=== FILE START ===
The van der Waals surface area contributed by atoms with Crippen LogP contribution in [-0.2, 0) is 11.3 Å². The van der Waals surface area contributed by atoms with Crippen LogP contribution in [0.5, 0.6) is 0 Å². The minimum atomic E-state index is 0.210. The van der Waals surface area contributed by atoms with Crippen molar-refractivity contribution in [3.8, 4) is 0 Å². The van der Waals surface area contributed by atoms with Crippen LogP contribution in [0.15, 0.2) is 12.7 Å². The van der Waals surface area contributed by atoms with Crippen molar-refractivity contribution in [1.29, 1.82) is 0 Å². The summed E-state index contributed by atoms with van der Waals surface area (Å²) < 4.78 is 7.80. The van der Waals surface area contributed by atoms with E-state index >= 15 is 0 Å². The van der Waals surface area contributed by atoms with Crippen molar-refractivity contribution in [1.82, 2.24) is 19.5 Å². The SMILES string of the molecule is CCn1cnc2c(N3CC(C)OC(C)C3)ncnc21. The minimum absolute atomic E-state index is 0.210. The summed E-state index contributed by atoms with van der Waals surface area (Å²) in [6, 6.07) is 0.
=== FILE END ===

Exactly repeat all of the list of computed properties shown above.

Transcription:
The van der Waals surface area contributed by atoms with Crippen LogP contribution in [-0.2, 0) is 11.3 Å². The van der Waals surface area contributed by atoms with Crippen LogP contribution in [0.5, 0.6) is 0 Å². The minimum atomic E-state index is 0.210. The van der Waals surface area contributed by atoms with Crippen molar-refractivity contribution in [3.8, 4) is 0 Å². The van der Waals surface area contributed by atoms with Crippen LogP contribution in [0.15, 0.2) is 12.7 Å². The van der Waals surface area contributed by atoms with Crippen molar-refractivity contribution in [1.29, 1.82) is 0 Å². The summed E-state index contributed by atoms with van der Waals surface area (Å²) < 4.78 is 7.80. The van der Waals surface area contributed by atoms with E-state index >= 15 is 0 Å². The van der Waals surface area contributed by atoms with Crippen molar-refractivity contribution in [1.82, 2.24) is 19.5 Å². The SMILES string of the molecule is CCn1cnc2c(N3CC(C)OC(C)C3)ncnc21. The minimum absolute atomic E-state index is 0.210. The summed E-state index contributed by atoms with van der Waals surface area (Å²) in [6, 6.07) is 0.